Author Topic: Proof that Racist Republicans and Democrats switched parties between the 1860s and the 1960s.  (Read 558 times)

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Offline Elderberry

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Threadreader by Dom Lucre | Breaker of Narratives 4/20/2023

• The Republican Party was created in 1848 with the eradication of slavery as its primary goal. Democrat-controlled southern states seceded right after their second presidential nominee, Abraham Lincoln was elected in 1860 fearing that he would destroy their slave-based economy.

• The freshly liberated slaves went to the Republican Party after the Civil War, as expected, but Democratic rule of the South from Reconstruction until the Civil Rights Era was almost absolute.

• Democrats controlled every Senate seat south of the Mason-Dixon line in 1960.

• Democrats held an astounding 117-8 majority in the House of Representatives in the 13 states that started the Confederacy a century ago.

• The Democratic Party was so dominant in the south that its 117 House members were 41% of the Democrats' 283-153 majority in the Chamber.

Similarly, Democratic governors and largely Democratic state legislatures ruled the South during the late 1950s and early 1960s, staunchly opposing the civil rights movement. It was called The Solid South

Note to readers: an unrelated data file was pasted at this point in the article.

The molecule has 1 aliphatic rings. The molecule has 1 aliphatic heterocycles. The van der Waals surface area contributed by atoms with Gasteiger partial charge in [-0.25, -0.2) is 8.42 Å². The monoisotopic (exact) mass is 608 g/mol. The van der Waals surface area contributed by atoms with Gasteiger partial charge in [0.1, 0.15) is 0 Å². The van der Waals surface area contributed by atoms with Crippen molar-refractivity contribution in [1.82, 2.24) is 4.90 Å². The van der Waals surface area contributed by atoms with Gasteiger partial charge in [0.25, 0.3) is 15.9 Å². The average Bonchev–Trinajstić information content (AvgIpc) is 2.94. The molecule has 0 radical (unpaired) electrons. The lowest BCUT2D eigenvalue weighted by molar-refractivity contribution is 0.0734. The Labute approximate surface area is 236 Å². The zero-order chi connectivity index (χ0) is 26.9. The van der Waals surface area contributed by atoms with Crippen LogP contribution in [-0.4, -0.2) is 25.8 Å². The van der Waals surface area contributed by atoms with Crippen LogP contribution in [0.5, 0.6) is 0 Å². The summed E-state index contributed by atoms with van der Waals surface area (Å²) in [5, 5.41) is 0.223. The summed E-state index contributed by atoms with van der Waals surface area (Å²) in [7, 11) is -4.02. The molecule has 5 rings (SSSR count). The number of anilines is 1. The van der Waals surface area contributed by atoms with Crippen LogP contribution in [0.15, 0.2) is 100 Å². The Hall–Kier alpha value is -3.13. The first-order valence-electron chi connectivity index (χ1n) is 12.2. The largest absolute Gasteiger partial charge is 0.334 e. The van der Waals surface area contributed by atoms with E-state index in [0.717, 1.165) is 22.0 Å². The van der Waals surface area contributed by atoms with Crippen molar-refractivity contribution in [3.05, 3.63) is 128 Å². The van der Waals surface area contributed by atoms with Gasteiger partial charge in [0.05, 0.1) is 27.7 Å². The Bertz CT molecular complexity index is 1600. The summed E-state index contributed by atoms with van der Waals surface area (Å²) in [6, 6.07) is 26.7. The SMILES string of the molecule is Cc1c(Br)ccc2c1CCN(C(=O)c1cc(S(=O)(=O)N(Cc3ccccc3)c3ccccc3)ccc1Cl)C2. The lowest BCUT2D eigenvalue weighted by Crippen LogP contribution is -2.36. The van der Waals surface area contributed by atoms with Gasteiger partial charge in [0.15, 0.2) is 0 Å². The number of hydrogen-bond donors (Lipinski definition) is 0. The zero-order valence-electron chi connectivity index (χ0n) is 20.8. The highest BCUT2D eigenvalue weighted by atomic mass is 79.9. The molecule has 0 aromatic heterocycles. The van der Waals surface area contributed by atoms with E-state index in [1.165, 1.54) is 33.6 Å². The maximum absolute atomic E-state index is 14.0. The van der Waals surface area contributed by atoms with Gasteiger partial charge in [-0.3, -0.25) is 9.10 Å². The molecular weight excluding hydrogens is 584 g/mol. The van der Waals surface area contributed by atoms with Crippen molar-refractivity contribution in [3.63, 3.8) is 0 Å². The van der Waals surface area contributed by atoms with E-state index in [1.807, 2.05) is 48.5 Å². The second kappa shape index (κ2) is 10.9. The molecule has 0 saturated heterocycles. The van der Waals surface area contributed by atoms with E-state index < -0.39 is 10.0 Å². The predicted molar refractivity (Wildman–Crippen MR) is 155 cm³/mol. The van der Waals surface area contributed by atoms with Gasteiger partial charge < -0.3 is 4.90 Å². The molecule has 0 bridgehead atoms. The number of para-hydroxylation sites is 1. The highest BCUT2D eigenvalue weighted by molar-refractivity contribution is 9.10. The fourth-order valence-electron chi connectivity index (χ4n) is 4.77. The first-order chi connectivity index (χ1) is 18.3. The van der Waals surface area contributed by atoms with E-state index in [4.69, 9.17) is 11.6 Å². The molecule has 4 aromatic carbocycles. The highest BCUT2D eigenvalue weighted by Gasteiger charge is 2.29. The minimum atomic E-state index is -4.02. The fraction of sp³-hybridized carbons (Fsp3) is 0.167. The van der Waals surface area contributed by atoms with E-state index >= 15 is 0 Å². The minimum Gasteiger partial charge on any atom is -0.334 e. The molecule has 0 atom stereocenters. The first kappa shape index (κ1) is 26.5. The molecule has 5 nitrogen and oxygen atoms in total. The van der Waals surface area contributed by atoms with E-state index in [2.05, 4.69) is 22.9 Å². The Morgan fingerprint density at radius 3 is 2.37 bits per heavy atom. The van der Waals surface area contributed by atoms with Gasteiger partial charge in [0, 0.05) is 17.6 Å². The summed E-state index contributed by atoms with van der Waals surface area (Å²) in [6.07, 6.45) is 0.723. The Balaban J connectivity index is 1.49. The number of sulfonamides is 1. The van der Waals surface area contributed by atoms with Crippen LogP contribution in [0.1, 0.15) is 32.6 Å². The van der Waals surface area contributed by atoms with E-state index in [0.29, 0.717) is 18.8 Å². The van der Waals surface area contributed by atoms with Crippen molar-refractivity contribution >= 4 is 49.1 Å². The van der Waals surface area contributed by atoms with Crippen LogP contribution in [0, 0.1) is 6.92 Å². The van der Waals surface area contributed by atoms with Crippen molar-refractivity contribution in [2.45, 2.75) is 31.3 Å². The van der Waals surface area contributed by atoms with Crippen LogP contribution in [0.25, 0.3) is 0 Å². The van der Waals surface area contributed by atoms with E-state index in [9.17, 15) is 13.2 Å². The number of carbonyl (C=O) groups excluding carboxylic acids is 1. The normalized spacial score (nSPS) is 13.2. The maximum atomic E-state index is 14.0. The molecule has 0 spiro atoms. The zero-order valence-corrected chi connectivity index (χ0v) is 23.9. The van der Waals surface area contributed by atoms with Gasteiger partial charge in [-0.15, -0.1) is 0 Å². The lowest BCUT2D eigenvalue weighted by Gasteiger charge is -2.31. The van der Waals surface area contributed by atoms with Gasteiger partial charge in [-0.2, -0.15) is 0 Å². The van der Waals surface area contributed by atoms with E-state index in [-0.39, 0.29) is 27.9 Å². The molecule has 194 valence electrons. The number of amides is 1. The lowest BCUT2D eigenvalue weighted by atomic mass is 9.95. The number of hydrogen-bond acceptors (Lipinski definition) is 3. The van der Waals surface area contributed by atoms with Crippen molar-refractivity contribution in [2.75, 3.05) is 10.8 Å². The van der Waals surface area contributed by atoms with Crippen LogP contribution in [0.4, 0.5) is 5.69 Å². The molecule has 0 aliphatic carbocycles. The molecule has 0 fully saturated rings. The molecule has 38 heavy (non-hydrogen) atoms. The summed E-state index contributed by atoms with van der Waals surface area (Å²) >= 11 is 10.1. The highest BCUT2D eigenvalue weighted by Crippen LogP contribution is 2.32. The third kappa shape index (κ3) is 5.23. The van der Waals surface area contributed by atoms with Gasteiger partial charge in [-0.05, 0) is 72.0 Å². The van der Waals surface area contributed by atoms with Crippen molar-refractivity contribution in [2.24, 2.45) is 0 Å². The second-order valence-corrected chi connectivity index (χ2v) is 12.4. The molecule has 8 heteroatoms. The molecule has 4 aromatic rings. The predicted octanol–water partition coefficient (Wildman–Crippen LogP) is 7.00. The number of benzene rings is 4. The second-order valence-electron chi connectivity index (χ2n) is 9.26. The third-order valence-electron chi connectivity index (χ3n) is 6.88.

• Republican President Dwight D. Eisenhower, on the other hand, openly praised school desegregation in the Brown v. Board of Education verdict and sent the Arkansas National Guard to Little Rock to protect 9 black students after Democratic Governor Orval Faubus threatened them.

Eisenhower won his election by gaining traction for the Republican Party, winning elections in Florida, Texas, Virginia, and Tennessee. Four years later, Eisenhower won a landslide win in Louisiana and Kentucky.

This is important because:

• When he departed office in 1961, the Democratic Party's grip on the South was perhaps greater than it had been for decades.

While Democrats stuck to conventional segregation, the rest of the nation was changing, and the civil rights movement started.

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Offline Hoodat

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The title is deceiving.  Good article.  But I disagree on two points:

  • JFK was not a strong supporter of Civil Rights.  As a US Senator, he did not vote for the 1957 Civil Rights Act that Republicans were pushing.

  • The civil rights movement did not start with Kennedy.  Republicans had been pushing for equal protection for over a century.  This included women's suffrage, the 14th Amendment, anti-lynching legislation, and other civil rights bills introduced in the 1940s and 50s.  And without exception, Democrats opposed every single one of them.

If a political party does not have its foundation in the determination to advance a cause that is right and that is moral, then it is not a political party; it is merely a conspiracy to seize power.

-Dwight Eisenhower-


"The [U.S.] Constitution is a limitation on the government, not on private individuals ... it does not prescribe the conduct of private individuals, only the conduct of the government ... it is not a charter for government power, but a charter of the citizen's protection against the government."

-Ayn Rand-